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The pound has hit a fresh 37-year low against the dollar after Vladimir Putin announced he was calling up reservists to fight in Ukraine and accused the West of "nuclear blackmail".
The move, which marks an escalation of the conflict, sparked a brief flight to safe haven assets such as the dollar.
The pound briefly touched $1.13040 - its lowest level since 1985 - before regaining ground.
Separately, figures showed UK borrowing costs hit a fresh record for August.
In a televised address, the Russian president said he had signed a decree on partial mobilisation - the first since World War Two - as he seeks to send up to 300,000 more soldiers into battle.
He also accused the West of wanting to destroy Russia, adding that the country had "lots of weapons to reply".
The comments rattled investors who bought the dollar, gold and bonds, all of which are seen as less risky assets.
Traders in sterling - which has been at low levels for weeks - were also looking ahead to a widely anticipated interest rate rise by the Federal Reserve on Wednesday.
The US central bank has already raised interest rates four times this year to battle inflation. The Bank of England (BoE) is also expected to put up interest rates on Thursday as the UK faces its own cost-of-living crisis.
Image source, Getty Images
Sterling investors are also nervous about the policy implications of a planned mini-budget from the government on Friday, which will reportedly contain £30bn of tax cuts.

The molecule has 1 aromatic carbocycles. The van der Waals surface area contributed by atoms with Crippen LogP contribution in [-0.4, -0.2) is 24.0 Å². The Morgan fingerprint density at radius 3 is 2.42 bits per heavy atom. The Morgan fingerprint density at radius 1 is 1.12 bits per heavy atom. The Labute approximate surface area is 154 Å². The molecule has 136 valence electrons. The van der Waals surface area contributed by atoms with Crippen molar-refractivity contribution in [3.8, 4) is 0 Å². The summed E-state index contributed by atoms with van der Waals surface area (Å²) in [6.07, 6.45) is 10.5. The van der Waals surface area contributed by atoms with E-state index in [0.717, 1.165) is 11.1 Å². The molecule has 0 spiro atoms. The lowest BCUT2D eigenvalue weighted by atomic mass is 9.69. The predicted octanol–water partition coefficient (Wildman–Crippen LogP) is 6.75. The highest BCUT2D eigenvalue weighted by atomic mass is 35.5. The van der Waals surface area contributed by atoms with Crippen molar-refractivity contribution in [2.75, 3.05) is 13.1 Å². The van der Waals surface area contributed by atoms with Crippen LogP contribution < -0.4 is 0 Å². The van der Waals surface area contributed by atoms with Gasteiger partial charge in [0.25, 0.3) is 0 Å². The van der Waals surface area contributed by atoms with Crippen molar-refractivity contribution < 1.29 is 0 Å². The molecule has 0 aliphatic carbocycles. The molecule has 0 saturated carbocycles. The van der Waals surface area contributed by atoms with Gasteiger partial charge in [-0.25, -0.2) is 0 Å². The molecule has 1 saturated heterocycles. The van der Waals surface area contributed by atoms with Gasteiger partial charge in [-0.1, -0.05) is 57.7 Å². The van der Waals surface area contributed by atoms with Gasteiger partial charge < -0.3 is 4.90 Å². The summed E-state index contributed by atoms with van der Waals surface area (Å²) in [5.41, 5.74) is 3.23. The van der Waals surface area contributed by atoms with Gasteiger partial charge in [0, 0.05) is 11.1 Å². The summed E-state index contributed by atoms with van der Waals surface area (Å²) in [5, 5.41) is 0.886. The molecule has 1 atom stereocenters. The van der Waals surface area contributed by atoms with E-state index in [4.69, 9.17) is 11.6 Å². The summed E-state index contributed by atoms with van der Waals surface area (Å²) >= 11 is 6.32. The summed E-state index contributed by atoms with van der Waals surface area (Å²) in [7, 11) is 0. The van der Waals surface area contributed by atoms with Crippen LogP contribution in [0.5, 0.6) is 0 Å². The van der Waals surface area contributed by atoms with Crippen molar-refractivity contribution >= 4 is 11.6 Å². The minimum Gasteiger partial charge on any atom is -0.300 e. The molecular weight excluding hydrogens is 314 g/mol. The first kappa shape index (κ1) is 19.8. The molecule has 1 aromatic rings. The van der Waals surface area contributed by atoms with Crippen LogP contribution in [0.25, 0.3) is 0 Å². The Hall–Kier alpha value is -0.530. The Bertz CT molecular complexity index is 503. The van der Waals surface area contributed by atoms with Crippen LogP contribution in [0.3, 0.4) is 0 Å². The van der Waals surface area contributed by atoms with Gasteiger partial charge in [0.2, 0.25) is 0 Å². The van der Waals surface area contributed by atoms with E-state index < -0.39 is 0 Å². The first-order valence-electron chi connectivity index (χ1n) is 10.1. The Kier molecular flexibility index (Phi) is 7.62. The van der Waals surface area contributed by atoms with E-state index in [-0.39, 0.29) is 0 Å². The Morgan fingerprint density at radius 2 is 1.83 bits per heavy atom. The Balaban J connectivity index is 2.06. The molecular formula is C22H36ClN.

It comes as the UK borrows billions of pounds to cap energy bills for households and businesses, adding to the UK's already large debt pile.
Official figures on Wednesday showed the government is also facing soaring interest payments on that debt due to rising inflation.
Interest due reached £8.2bn during the month - £1.5bn more than last year and the highest August figure since records began in 1997, the Office for National Statistics (ONS) said.
Meanwhile, total government borrowing - the difference between spending and tax income - was £11.8bn. That is twice the level forecast for August by the Office for Budget Responsibility, the government's independent fiscal watchdog.
Martyn Beck, chief economic advisor to the EY Item Club and former Treasury economist, said the UK economy had been "pretty weak over the last few months".
That meant less was being generated in taxes, while the government had to spend more on debt interest payments, he added.
But he said he was "not particularly" worried about the high debt levels, as the UK's borrowing costs were "still pretty low" compared to long-term historical records.
Chancellor Kwasi Kwarteng defended the government's decision to spend billions on helping families and businesses with their bills.
He added that government's priority was to "grow the economy and improve living standards for everyone - with strong economic growth and sustainable public finances going hand in hand".
"As chancellor, I have pledged to get debt down in the medium term," he added. "However, in the face of a major economic shock, it is absolutely right that the government takes action now to help families and businesses, just as we did during the pandemic."